School of Humanities

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Craig Edwards


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Start date

Jan 2007

Submission date

Mar 2012

Craig Edwards

Thesis

The Ethics of Psychiatric Paternalism: a collection of essays examining the ethical justifications for restriction of liberties of the mentally ill, through paternalism and social protection in a liberal society.

Summary

This thesis consists of a series of essays divided into two parts. The first part examines the moral concepts that inform the process of psychiatric paternalism, such as the concepts of mental illness and mental competence, as well as the liberal traditions upon which restrictions upon medical paternalism have been groudned. I reach the conclusion that both mental illness and mental competence are, in an importance sense, normative concepts. Unlike early normative critiques of psychiatric paternalism, I do not make this claim as part of a skeptical argument against psychiatric paternalism, but instead illustrate how the proper scope of civil commitment requires moral and social debate, informed by scientific expertise but not delegated entirely to psychiatry without broader community consultation.

In the second part, I seek to apply the accounts of medical liberalism and paternalism that I have developed, to a series of practical problems in applied bioethics. That is, I apply it to the apparently exceptional policiy of hard paternalism with regard to suicidality, the problem of personality-altering conditions that are not coherently resolved by traditional concepts of mental competence, the use of advance directives to govern treatment choices where a patient is permanently incapacitated by mental impairment, and the prevention of violence through civil commitment on paternalistic grounds (rather than the morally questionable justification of mitigating risk to others).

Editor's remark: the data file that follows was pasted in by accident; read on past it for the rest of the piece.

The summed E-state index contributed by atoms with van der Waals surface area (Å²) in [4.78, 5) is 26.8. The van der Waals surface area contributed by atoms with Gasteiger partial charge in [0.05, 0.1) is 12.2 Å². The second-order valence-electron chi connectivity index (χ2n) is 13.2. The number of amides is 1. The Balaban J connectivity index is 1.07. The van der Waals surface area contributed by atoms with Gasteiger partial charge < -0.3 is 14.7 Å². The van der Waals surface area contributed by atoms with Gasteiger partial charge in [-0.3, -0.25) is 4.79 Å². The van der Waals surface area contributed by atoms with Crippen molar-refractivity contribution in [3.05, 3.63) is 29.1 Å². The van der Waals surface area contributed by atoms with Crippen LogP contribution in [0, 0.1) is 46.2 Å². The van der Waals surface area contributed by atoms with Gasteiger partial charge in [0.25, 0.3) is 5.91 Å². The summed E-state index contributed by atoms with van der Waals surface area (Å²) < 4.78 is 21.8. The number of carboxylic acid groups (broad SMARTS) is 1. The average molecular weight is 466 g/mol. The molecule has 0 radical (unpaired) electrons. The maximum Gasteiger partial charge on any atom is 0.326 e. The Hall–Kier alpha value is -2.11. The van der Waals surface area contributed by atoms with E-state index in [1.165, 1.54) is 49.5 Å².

Why my research is important

This research seeks to advance both the theoretical and applied ethics in relation to psychiatric paternalism. It seeks to correct long-standing and influential errors in the way that we conceive of mental illness and, more importantly, mental incompetence. In turn, by applying these advancements in theory to common issues in psychiatric practice, it has the capacity to correct injustice at a direct and practical level, by reforming the justifications for civil commitment.

Funding

  • APA Scholarship (prior to shifting to part-time and taking extended sick leave, due to serious illness during 2010-2011)